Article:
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Tattoo, SFOT: Mother of 3, 30, Claims Turned Away Due To Ink


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...Plus if there is a law suit as long as the girl was not being discriminating and was just trying to keep what she deemed offensive out of the park they should be fine....

Don't give up the day job! :)

Honestly, defending a lawsuit, even if you win, is:

* Stressful

* Inconvenient

* Expensive

* Often unnecessary, as the insurance company and/or learned counsel advise the defendant to settle, to avoid the three items listed first above...

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Not at Six Flags. Turning a shirt inside out is not a solution to offensive clothing there. Guests have been known to immediately turn the shirt right side out later. At Great Adventure, for example, the announcement on the way into the park says that reversing offensive clothing is not a solution.

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My question is, if the ink were a t-shirt with guns instead, I would think she would have been asked to turn the shirt inside out?

Not that I disagree with you statement, but I have seen shirts at KI that people had on that have the F word written right on it. Might be on the back and not real noticeable, but that would be offensive to some, and considered more offensive than the tat the lady has.

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I've seen shirts FOR SALE, at both Cedar Fair parks and Six Flags parks that I seriously doubt would pass muster with admissions at Six Flags. I don't understand...except to know that the various departments at major parks apparently do not talk to each other.

Ride the big woody, indeed...

Others so crude I won't even post them here.

I'd be ashamed to work in a shop selling such trash...and I by no means a prude...

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...Plus if there is a law suit as long as the girl was not being discriminating and was just trying to keep what she deemed offensive out of the park they should be fine....

Don't give up the day job! :)

Honestly, defending a lawsuit, even if you win, is:

* Stressful

* Inconvenient

* Expensive

* Often unnecessary, as the insurance company and/or learned counsel advise the defendant to settle, to avoid the three items listed first above...

haha I dont claim to know the law but from all my jobs I have had, my boss has always told me "if you are doing your job, you will be fine. We will take care of any issues." So thats what my point was, but yeah even if they would win it would still not be worth the trouble (and might be cheaper), if instead they just wrote her a check, or offered her free admission in the future.

My question is, if the ink were a t-shirt with guns instead, I would think she would have been asked to turn the shirt inside out?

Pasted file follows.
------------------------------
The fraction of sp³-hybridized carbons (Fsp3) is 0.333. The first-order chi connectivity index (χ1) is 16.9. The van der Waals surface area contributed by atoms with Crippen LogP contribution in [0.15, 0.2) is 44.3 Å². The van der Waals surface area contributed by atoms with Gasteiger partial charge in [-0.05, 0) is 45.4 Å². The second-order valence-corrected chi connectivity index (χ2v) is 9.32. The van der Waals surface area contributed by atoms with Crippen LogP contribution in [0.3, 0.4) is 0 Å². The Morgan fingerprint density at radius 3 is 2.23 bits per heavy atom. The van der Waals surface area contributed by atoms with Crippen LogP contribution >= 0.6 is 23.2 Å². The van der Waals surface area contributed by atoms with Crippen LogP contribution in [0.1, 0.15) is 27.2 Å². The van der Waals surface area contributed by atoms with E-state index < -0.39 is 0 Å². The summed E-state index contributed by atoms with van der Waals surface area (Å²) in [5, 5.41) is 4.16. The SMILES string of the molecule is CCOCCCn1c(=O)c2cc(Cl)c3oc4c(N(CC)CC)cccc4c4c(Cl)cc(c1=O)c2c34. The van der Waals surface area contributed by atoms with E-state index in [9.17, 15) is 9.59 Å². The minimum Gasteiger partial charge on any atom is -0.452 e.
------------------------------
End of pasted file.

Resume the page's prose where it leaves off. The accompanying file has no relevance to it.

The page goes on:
Not that I disagree with you statement, but I have seen shirts at KI that people had on that have the F word written right on it. Might be on the back and not real noticeable, but that would be offensive to some, and considered more offensive than the tat the lady has.

Well as a paying customer you do (i think) have the right to complain to management of the park about its dress code, and what is allowed into the park....

I've seen shirts FOR SALE, at both Cedar Fair parks and Six Flags parks that I seriously doubt would pass muster with admissions at Six Flags. I don't understand...except to know that the various departments at major parks apparently do not talk to each other.

Ride the big woody, indeed...

Others so crude I won't even post them here.

I'd be ashamed to work in a shop selling such trash...and I by no means a prude...

They want to be funny.... isnt trashy funny these days?

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  • 1 month later...
...In one of the Six Flags cases, a man had a tattoo of a naked woman on his forearm. In the other, Samantha Osborn had tattoos of six-shooters on her upper chest. Osborn reportedly left one entrance when asked to do so and then entered the park through another line without being stopped or covering up.

Sharon Parker, the park's communications director, said employees watch for tattoos with vulgar designs or offensive language.

"We know we have guests who are colorful," Parker said. "We have no problem with those who are expressive. For the most part, people understand and come out and have a good time. When it's harmful to others, that's when we will step in."

An example of being colorful but acceptable might have been Brandon Overbee of Plano, who in May stood outside Six Flags all day giving hugs to set a Guinness World Record. While his body is covered in tattoos and piercings, 5,232 people shared a hug with him.

Parker said that when Overbee called to ask permission for his quest, he did mention his body art, Parker said.

"His weren't offensive," Parker said....

http://www.star-tele...es-wrestle.html

...In fact, the only two problems the Star-Telegram writer could come up with occurred at Six Flags, a man with a naked woman tat on his forearm and a young woman with "six-shooters on her upper chest"

The man was asked to cover up but the woman, Samantha Osborn, was denied entrance because her tattoo "condoned violence."...

http://www.examiner....guns-over-Texas

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